Discusses key economic indicators and trade statistics, which countries are dominant in the market, and other issues that affect trade.
The United States and Qatar enjoy a strong commercial, political, and security relationship. With just 300,000 citizens, Qatar enjoys among the highest gross domestic product (GDP) per capita in the world and looks to overseas partners to achieve strategic goals, creating opportunities for U.S. businesses.
According to the World Bank, by the end of 2020, Qatar’s GDP annual growth contracted 2.5%, largely due to the Covid-19 pandemic and low hydrocarbon prices. The International Monetary Fund (IMF) forecasted in April 2021 that Qatar’s annual GDP would rebound to 2.4% growth by year-end, with output likely back to pre-pandemic levels by early 2022. The IMF further forecasts that the post-pandemic recovery and the 2022 FIFA World Cup will drive growth to 3.6% in 2022, with expansion continuing at a steady pace for the next five years due to the North Field LNG Expansion, expected to be operational in 2026-2027. The IMF forecasts strong fiscal surpluses in the coming years, even before the North Field expansion project comes fully online, averaging 5.9% of GDP.
Both total U.S. exports to Qatar and the U.S. trade surplus with Qatar have declined steeply in the last two years, with U.S. exports to Qatar going from an all-time high of $6.45 billion in 2019, to $3.41 billion in 2020, to just $1.56 billion in the first nine months of 2021. According to the U.S. Census Bureau, year-to-date bilateral trade as of September 2021 showed a $199.7 million U.S. trade surplus with Qatar, with aircraft parts, cars, petroleum coke, and valves as the top U.S. exports to Qatar. Even with the sharp decrease in U.S. exports to Qatar during the Covid-19 pandemic, which has yet to rebound, U.S. companies continue to play an important role in the market, particularly in the energy, defense, technology, and engineering sectors, among others.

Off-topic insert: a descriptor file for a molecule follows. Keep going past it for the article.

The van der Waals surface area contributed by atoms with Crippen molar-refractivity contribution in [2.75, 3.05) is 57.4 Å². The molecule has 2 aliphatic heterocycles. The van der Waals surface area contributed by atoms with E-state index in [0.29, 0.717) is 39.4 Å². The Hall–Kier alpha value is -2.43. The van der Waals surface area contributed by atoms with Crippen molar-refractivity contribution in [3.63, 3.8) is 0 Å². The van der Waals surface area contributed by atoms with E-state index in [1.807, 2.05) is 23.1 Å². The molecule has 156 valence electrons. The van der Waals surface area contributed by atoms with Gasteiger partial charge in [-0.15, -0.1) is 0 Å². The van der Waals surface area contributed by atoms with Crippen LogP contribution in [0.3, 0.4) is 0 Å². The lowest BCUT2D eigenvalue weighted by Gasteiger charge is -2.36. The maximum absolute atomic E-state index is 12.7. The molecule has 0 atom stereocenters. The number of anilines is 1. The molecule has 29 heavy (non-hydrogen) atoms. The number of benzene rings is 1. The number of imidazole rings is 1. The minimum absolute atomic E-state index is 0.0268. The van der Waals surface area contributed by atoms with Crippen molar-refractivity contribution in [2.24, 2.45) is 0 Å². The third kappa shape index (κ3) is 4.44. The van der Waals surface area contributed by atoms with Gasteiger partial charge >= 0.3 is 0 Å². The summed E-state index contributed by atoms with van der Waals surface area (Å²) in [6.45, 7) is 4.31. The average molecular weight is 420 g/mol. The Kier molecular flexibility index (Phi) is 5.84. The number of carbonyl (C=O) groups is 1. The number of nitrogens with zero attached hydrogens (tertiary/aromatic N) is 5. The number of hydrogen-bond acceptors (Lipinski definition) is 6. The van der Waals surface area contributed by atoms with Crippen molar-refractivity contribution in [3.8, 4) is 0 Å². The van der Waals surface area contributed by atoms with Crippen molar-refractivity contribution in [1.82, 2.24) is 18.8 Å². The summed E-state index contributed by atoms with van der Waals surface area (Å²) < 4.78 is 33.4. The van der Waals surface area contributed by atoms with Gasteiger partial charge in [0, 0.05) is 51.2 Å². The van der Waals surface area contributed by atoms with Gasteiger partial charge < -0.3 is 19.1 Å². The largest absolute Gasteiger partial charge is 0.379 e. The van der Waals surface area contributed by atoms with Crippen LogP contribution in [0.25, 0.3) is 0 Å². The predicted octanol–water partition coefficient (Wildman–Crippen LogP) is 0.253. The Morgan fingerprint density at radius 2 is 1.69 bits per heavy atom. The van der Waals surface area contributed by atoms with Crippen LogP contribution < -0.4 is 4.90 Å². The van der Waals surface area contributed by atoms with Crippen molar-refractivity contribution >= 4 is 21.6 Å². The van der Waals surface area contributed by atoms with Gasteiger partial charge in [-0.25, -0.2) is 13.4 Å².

Despite macroeconomic contractions and low petrochemical prices at the onset of the Covid-19 pandemic, Qatar remains among the most fiscally stable markets in the Gulf. Qatar was proactive in slowing the spread of Covid-19 and limiting its health impacts through containment measures and rapid vaccination rollout. A crucial part of the Qatari spending policy was postponing unawarded contracts for non-essential, non-World Cup-related investment, construction, and development projects, to reduce deficit spending. However, there is cause for optimism in the year ahead, as oil prices surpassed $75 per barrel in June 2021 for the first time since 2018.
Qatar remains an important investment partner for the United States. Its sovereign wealth fund, the Qatar Investment Authority (QIA), is heavily invested in the United States and focused on new investment opportunities. Since 2015, Qatar has invested heavily in U.S. real estate and asset-heavy retail. QIA is seeking to diversify its U.S. investments by expanding to the technology and healthcare sectors and has committed to investing more than $45 billion in American infrastructure.
Qatar has taken steps recently to further attract foreign direct investment (FDI) and innovation by passing a foreign investment law that allows foreign firms to have up to 100% ownership in most economic sectors and a Public-Private Partnership (PPP) Law to promote economic diversification and create greater opportunities for U.S. companies in the education, environmental technologies, and healthcare sectors. U.S. companies have been active in Qatar, providing technical expertise, equipment, and construction services to Qatar’s major projects, such as the North Field liquefied natural gas (LNG) expansion, the buildout for Qatar’s role as host of the 2022 FIFA World Cup, and the implementation of Qatar’s National Vision 2030.